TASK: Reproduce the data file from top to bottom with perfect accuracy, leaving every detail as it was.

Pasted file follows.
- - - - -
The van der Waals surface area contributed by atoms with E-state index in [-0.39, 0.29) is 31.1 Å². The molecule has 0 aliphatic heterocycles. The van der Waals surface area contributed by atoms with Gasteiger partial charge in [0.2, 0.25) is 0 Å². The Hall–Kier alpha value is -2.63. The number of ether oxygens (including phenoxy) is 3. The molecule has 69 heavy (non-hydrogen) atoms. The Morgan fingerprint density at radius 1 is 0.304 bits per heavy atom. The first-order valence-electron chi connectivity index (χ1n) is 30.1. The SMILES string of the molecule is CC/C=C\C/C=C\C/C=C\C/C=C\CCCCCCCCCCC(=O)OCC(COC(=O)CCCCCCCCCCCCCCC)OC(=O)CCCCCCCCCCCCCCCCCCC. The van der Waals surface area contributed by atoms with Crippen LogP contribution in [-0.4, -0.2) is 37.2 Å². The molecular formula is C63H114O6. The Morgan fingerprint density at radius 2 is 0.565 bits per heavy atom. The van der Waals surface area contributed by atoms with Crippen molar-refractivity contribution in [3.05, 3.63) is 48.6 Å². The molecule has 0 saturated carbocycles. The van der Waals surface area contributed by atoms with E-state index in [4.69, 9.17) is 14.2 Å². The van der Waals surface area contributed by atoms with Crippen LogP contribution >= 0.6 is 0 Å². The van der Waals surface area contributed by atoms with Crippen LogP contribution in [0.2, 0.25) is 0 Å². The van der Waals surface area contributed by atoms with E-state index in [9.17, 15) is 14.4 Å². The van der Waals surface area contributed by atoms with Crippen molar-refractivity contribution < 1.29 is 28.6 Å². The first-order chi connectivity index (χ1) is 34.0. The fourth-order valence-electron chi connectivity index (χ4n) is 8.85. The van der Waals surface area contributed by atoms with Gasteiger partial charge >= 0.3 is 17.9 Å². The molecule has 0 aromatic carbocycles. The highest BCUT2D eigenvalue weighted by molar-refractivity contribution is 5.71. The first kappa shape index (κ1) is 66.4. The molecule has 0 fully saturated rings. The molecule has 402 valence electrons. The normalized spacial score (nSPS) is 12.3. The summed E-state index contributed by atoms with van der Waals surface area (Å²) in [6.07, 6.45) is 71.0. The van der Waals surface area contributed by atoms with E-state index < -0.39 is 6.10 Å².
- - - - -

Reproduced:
The van der Waals surface area contributed by atoms with E-state index in [-0.39, 0.29) is 31.1 Å². The molecule has 0 aliphatic heterocycles. The van der Waals surface area contributed by atoms with Gasteiger partial charge in [0.2, 0.25) is 0 Å². The Hall–Kier alpha value is -2.63. The number of ether oxygens (including phenoxy) is 3. The molecule has 69 heavy (non-hydrogen) atoms. The Morgan fingerprint density at radius 1 is 0.304 bits per heavy atom. The first-order valence-electron chi connectivity index (χ1n) is 30.1. The SMILES string of the molecule is CC/C=C\C/C=C\C/C=C\C/C=C\CCCCCCCCCCC(=O)OCC(COC(=O)CCCCCCCCCCCCCCC)OC(=O)CCCCCCCCCCCCCCCCCCC. The van der Waals surface area contributed by atoms with Crippen LogP contribution in [-0.4, -0.2) is 37.2 Å². The molecular formula is C63H114O6. The Morgan fingerprint density at radius 2 is 0.565 bits per heavy atom. The van der Waals surface area contributed by atoms with Crippen molar-refractivity contribution in [3.05, 3.63) is 48.6 Å². The molecule has 0 saturated carbocycles. The van der Waals surface area contributed by atoms with E-state index in [4.69, 9.17) is 14.2 Å². The van der Waals surface area contributed by atoms with Crippen LogP contribution >= 0.6 is 0 Å². The van der Waals surface area contributed by atoms with Crippen LogP contribution in [0.2, 0.25) is 0 Å². The van der Waals surface area contributed by atoms with E-state index in [9.17, 15) is 14.4 Å². The van der Waals surface area contributed by atoms with Crippen molar-refractivity contribution < 1.29 is 28.6 Å². The first-order chi connectivity index (χ1) is 34.0. The fourth-order valence-electron chi connectivity index (χ4n) is 8.85. The van der Waals surface area contributed by atoms with Gasteiger partial charge >= 0.3 is 17.9 Å². The molecule has 0 aromatic carbocycles. The highest BCUT2D eigenvalue weighted by molar-refractivity contribution is 5.71. The first kappa shape index (κ1) is 66.4. The molecule has 0 fully saturated rings. The molecule has 402 valence electrons. The normalized spacial score (nSPS) is 12.3. The summed E-state index contributed by atoms with van der Waals surface area (Å²) in [6.07, 6.45) is 71.0. The van der Waals surface area contributed by atoms with E-state index < -0.39 is 6.10 Å².